And it is my estimate that from a third to a half of U.S. Baha’is are what the sociologists would call marginal people–persons with poor social skills who are emotionally needy and who join the faith because they are love-bombed and find a high proportion of other marginals in it. A high rate of marginality is fostered by the cultists who have infiltrated the administration, since only such individuals would put up with being ordered around summarily or would eat up conspiracy theories about bands of dissidents seeking to undermine the administration. Marginals would have higher than normal divorce rates, obviously.

Finally, the Baha’i faith encourages a great deal of ego inflation in the individual. Each Baha’i thinks he or she is saving the world and is a linchpin in the plan of God. This inspires in them great (and often quite misplaced) confidence in their own judgment–I’ve seen them pronounce authoritatively on astronomy, biology, Qajar history, and many other subjects on which they are woefully ignorant. Such ego inflation and over-confidence in personal judgment would not be good for a marriage.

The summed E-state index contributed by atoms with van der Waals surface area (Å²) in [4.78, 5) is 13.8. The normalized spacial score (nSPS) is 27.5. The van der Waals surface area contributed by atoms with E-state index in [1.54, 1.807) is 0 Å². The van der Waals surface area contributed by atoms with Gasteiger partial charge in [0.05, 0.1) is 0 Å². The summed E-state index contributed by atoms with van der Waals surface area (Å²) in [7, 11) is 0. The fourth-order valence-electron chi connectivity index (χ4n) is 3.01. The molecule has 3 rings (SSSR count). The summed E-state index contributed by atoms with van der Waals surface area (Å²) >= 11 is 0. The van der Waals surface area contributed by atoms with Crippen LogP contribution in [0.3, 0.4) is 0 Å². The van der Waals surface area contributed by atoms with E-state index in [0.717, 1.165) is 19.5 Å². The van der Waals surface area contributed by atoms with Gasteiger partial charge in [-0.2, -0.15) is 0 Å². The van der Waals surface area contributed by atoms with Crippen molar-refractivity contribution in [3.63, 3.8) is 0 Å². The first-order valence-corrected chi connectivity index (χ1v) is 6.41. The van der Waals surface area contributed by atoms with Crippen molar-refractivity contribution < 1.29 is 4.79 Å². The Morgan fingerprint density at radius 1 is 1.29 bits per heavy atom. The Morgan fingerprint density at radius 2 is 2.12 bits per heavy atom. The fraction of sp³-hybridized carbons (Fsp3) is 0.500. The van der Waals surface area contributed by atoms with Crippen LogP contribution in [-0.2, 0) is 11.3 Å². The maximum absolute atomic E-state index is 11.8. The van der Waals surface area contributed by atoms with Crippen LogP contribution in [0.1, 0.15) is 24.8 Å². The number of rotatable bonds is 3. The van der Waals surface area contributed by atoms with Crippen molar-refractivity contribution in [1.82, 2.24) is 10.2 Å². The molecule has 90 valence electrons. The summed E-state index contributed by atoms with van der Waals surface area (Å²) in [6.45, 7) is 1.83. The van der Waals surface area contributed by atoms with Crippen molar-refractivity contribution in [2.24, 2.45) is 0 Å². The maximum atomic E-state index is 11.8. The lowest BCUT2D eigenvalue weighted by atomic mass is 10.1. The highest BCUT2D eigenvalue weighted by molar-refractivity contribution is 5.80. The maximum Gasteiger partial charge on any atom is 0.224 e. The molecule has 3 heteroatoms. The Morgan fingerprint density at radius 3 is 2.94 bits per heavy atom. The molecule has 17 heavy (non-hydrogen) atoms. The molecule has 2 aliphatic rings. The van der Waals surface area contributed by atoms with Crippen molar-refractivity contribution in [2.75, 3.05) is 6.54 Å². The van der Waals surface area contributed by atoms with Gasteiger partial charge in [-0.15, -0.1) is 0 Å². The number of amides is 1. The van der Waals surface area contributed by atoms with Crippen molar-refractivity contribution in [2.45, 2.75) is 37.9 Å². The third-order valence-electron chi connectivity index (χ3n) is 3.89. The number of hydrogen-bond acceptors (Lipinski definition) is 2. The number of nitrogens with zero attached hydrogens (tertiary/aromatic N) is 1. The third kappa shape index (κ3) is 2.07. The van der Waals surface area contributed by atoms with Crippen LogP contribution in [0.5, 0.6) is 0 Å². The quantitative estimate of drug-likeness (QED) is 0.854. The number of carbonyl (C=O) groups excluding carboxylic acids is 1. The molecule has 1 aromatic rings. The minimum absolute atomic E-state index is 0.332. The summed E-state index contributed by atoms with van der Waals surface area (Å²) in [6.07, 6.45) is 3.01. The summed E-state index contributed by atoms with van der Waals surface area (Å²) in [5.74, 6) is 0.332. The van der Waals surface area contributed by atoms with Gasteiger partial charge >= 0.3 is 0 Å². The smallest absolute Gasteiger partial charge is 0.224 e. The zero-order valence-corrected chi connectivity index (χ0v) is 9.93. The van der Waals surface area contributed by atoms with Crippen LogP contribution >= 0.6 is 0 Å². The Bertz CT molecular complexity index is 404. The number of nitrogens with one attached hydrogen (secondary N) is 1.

cheers Juan

[P.S. I should have also included that the exclusiveness of the Baha’i community, non-attendance of non-Baha’is at Feast, pressure to convert spouses, etc., was also probably a contributing factor to Baha’i divorces where only one spouse was Baha’i.

Everything said on that web page rings true to me. I remember attempting to teach the Faith online to a young woman I was fond of (but had not yet met face to face) and at one point, I bluntly told her that if she converted to it, I would “definitely marry her”.  Our chats ended soon after that. I later realized I’d made a mistake, but I still thought I’d marry a fellow Baha’i and that would result in a nearly perfect marriage for us.